Skip to main content Skip to search Skip to search

Interviews, Recommendations, and More

Shelf Talkers: August 2015

A heartfelt thank you to passionate booksellers, and as usual, a stellar roundup of recos!

Normally in this space, I try to write something a little clever by way of an introduction to the current round of recommendations from our panel of independent booksellers. (I say “try”—cleverness isn’t something that one can rely on, as my fourth-grade teacher often told me, usually before sending me out into the hallway to think about what I had done.) This month, though, I’m going to go with something a little different: sincerity. Sincerity and gratitude.

I spent more than two decades—the greater part of my adult life—as a bookseller. I know their concerns, the pressures upon them, the constant flurry and flux they face as the industry shifts and heaves around them.

And as a writer, I want to say, simply, thank you.

What independent booksellers do isn’t easy. They face frequently overwhelming odds and strains, long days, and recurring doubts. It isn’t an easy life. And yet, every day, they find time to read. The booksellers I know read incessantly; the backrooms and sales floors of every independent bookstore I’ve ever been to are a hum of “Have you read this?” and “What did you think of that?” No matter the financial pressures and the ongoing stresses, booksellers find time to immerse themselves in books new and old, to read deeply and passionately.

They are also, it has to be said, some of the most critical readers you are ever liable to meet: if they feel strongly enough about a book to recommend it, you know it’s a good one. They won’t dis a book they don’t like, at least outright, but another bookseller can always tell. It’s as simple as the difference between a book on the shelf, and a book in their hands as they press it toward you, their face lit up with enthusiasm. “You have to read this,” they’ll say. That’s what this monthly column is all about.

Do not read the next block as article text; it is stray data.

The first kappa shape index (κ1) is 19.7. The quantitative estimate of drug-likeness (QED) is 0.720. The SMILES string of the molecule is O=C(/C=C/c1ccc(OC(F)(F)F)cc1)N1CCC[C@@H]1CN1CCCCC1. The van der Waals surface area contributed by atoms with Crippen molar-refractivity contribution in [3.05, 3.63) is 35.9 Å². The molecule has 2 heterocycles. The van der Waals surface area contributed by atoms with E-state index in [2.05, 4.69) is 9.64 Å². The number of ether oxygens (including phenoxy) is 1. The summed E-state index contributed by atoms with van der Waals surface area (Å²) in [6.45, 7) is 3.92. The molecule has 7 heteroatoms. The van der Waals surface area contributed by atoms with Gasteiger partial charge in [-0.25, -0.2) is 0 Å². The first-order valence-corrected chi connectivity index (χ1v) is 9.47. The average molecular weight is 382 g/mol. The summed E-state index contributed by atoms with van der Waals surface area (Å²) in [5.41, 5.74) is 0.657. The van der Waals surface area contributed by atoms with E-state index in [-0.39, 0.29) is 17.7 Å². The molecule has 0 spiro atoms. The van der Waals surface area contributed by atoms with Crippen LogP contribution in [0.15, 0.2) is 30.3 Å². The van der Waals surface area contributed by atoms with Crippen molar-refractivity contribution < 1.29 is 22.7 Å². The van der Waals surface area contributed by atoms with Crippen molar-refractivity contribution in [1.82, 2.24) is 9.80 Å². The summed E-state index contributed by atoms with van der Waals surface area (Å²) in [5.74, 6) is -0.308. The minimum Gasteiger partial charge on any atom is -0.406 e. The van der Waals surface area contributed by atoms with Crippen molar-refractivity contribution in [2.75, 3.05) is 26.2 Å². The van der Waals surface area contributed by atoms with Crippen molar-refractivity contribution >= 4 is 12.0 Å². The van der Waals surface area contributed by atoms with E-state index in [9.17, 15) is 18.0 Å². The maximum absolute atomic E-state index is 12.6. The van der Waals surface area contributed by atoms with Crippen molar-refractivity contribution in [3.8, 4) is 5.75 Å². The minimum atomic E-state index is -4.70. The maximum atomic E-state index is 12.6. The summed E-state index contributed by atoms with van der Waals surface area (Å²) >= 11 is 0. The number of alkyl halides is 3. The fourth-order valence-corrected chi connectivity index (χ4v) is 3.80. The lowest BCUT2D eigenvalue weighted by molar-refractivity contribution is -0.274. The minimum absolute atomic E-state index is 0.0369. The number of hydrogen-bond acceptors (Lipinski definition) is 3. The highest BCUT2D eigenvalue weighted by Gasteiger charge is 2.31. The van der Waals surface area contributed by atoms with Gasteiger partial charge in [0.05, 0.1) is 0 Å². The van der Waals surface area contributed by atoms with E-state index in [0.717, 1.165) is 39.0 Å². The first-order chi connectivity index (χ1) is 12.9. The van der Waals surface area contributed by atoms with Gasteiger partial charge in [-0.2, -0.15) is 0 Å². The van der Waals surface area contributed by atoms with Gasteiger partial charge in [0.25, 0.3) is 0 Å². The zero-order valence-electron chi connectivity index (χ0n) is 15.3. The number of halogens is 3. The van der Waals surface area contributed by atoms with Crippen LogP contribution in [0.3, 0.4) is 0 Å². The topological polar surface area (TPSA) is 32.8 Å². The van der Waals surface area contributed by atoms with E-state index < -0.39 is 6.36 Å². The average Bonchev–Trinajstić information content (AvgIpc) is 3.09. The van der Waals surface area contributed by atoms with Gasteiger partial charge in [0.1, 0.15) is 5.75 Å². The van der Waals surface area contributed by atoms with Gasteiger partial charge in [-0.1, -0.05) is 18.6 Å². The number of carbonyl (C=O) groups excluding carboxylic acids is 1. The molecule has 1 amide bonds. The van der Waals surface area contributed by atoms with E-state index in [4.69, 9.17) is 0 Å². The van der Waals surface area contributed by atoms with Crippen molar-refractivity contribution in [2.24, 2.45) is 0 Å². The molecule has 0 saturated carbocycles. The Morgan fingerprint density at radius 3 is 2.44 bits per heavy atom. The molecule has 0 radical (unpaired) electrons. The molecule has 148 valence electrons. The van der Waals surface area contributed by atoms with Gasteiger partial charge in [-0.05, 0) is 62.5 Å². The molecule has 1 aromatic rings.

As a writer, I cannot thank the independent booksellers of this country enough. They not only read, they react, passionately. They order stock. They up their orders as they win over their customers. They make sure the book has a good, visible place in the store. They host the authors. They are—and this is, if anything, an understatement—the lifeblood of this industry. Every writer owes them a debt, their deepest gratitude.

I write this in the throes of publication week, mere hours after a fantastic launch of my latest book at one of this country’s independent bookstores. I’m not going to say anything about Tracey’s pick below (I have never played any part in the bookseller recommendations, except to bring them together, and I’m not going to start now), except “thank you.”

And I suspect I speak for all writers in this country when I repeat, “Thank you. Thank you, independent booksellers, for all you do.”



The Bookseller: James Schmidt, Galiano Island Books (Galiano Island, BC)

The Pick: Harmless, by James Grainger

When Joseph's daughter Frannie and her best friend disappear on a weekend reunion in the woods, what starts out as a dark riff on The Big Chill rapidly evolves into a variant of Deliverance. Grainger effortlessly pulls the reader first into the resentments, secrets, and unfinished business of old friends meeting after many years and then into the increasingly complex and twisted search for the missing girls, delivering a story that will keep readers turning the pages late into the night.